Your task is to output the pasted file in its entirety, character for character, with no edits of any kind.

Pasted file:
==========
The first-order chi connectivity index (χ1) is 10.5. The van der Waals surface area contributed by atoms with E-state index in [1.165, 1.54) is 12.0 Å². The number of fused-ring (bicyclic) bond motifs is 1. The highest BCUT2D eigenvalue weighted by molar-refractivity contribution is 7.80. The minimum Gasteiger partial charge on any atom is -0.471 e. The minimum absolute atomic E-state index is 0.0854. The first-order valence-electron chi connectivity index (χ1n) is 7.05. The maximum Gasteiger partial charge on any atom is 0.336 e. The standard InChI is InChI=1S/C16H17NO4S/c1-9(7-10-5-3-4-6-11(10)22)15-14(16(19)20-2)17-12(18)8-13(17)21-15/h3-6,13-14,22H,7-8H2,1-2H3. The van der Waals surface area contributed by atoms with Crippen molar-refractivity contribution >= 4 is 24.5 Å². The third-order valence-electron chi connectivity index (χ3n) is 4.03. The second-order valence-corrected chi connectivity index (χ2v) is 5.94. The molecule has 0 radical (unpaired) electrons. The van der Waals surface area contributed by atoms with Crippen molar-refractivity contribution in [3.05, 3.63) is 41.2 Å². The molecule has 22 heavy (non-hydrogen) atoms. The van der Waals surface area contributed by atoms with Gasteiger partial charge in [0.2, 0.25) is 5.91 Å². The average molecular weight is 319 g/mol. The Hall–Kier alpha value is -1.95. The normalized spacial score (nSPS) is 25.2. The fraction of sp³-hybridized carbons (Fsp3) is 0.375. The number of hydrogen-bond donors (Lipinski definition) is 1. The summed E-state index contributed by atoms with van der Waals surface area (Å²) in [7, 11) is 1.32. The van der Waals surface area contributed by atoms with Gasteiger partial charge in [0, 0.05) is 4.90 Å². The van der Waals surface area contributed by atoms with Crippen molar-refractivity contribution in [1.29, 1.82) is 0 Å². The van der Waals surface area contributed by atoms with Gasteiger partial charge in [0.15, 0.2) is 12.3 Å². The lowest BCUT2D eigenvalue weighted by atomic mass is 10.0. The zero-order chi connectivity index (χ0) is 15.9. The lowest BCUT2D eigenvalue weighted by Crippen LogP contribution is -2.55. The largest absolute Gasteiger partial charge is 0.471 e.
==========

The first-order chi connectivity index (χ1) is 10.5. The van der Waals surface area contributed by atoms with E-state index in [1.165, 1.54) is 12.0 Å². The number of fused-ring (bicyclic) bond motifs is 1. The highest BCUT2D eigenvalue weighted by molar-refractivity contribution is 7.80. The minimum Gasteiger partial charge on any atom is -0.471 e. The minimum absolute atomic E-state index is 0.0854. The first-order valence-electron chi connectivity index (χ1n) is 7.05. The maximum Gasteiger partial charge on any atom is 0.336 e. The standard InChI is InChI=1S/C16H17NO4S/c1-9(7-10-5-3-4-6-11(10)22)15-14(16(19)20-2)17-12(18)8-13(17)21-15/h3-6,13-14,22H,7-8H2,1-2H3. The van der Waals surface area contributed by atoms with Crippen molar-refractivity contribution >= 4 is 24.5 Å². The third-order valence-electron chi connectivity index (χ3n) is 4.03. The second-order valence-corrected chi connectivity index (χ2v) is 5.94. The molecule has 0 radical (unpaired) electrons. The van der Waals surface area contributed by atoms with Crippen molar-refractivity contribution in [3.05, 3.63) is 41.2 Å². The molecule has 22 heavy (non-hydrogen) atoms. The van der Waals surface area contributed by atoms with Gasteiger partial charge in [0.2, 0.25) is 5.91 Å². The average molecular weight is 319 g/mol. The Hall–Kier alpha value is -1.95. The normalized spacial score (nSPS) is 25.2. The fraction of sp³-hybridized carbons (Fsp3) is 0.375. The number of hydrogen-bond donors (Lipinski definition) is 1. The summed E-state index contributed by atoms with van der Waals surface area (Å²) in [7, 11) is 1.32. The van der Waals surface area contributed by atoms with Gasteiger partial charge in [0, 0.05) is 4.90 Å². The van der Waals surface area contributed by atoms with Crippen molar-refractivity contribution in [1.29, 1.82) is 0 Å². The van der Waals surface area contributed by atoms with Gasteiger partial charge in [0.15, 0.2) is 12.3 Å². The lowest BCUT2D eigenvalue weighted by atomic mass is 10.0. The zero-order chi connectivity index (χ0) is 15.9. The lowest BCUT2D eigenvalue weighted by Crippen LogP contribution is -2.55. The largest absolute Gasteiger partial charge is 0.471 e.